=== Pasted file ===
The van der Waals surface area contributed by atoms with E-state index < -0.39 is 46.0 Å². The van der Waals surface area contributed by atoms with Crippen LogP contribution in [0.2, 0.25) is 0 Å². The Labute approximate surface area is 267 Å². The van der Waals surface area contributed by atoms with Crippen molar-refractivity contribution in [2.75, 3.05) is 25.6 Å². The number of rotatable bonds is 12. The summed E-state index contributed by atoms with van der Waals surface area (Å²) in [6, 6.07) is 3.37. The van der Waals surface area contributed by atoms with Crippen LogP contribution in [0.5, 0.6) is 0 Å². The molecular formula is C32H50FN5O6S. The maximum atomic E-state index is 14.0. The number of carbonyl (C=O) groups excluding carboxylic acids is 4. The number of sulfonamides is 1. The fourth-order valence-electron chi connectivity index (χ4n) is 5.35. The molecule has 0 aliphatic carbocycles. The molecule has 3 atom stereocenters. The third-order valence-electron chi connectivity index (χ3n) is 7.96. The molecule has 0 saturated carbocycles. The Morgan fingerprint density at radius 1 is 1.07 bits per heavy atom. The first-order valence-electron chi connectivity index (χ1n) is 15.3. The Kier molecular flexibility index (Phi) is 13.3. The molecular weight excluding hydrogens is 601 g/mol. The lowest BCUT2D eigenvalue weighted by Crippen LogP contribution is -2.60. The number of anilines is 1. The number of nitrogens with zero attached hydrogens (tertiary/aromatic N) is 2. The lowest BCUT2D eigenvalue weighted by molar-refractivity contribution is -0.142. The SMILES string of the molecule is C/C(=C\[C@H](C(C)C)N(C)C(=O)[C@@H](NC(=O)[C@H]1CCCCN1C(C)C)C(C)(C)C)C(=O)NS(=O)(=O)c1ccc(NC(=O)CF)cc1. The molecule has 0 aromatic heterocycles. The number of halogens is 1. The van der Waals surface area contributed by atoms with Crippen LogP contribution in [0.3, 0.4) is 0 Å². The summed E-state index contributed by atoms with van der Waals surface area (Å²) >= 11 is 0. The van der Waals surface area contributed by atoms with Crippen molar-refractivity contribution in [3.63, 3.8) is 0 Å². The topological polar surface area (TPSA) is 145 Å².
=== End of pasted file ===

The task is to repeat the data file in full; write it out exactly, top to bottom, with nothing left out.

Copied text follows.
The van der Waals surface area contributed by atoms with E-state index < -0.39 is 46.0 Å². The van der Waals surface area contributed by atoms with Crippen LogP contribution in [0.2, 0.25) is 0 Å². The Labute approximate surface area is 267 Å². The van der Waals surface area contributed by atoms with Crippen molar-refractivity contribution in [2.75, 3.05) is 25.6 Å². The number of rotatable bonds is 12. The summed E-state index contributed by atoms with van der Waals surface area (Å²) in [6, 6.07) is 3.37. The van der Waals surface area contributed by atoms with Crippen LogP contribution in [0.5, 0.6) is 0 Å². The molecular formula is C32H50FN5O6S. The maximum atomic E-state index is 14.0. The number of carbonyl (C=O) groups excluding carboxylic acids is 4. The number of sulfonamides is 1. The fourth-order valence-electron chi connectivity index (χ4n) is 5.35. The molecule has 0 aliphatic carbocycles. The molecule has 3 atom stereocenters. The third-order valence-electron chi connectivity index (χ3n) is 7.96. The molecule has 0 saturated carbocycles. The Morgan fingerprint density at radius 1 is 1.07 bits per heavy atom. The first-order valence-electron chi connectivity index (χ1n) is 15.3. The Kier molecular flexibility index (Phi) is 13.3. The molecular weight excluding hydrogens is 601 g/mol. The lowest BCUT2D eigenvalue weighted by Crippen LogP contribution is -2.60. The number of anilines is 1. The number of nitrogens with zero attached hydrogens (tertiary/aromatic N) is 2. The lowest BCUT2D eigenvalue weighted by molar-refractivity contribution is -0.142. The SMILES string of the molecule is C/C(=C\[C@H](C(C)C)N(C)C(=O)[C@@H](NC(=O)[C@H]1CCCCN1C(C)C)C(C)(C)C)C(=O)NS(=O)(=O)c1ccc(NC(=O)CF)cc1. The molecule has 0 aromatic heterocycles. The number of halogens is 1. The van der Waals surface area contributed by atoms with Crippen LogP contribution in [0.3, 0.4) is 0 Å². The summed E-state index contributed by atoms with van der Waals surface area (Å²) >= 11 is 0. The van der Waals surface area contributed by atoms with Crippen molar-refractivity contribution in [3.63, 3.8) is 0 Å². The topological polar surface area (TPSA) is 145 Å².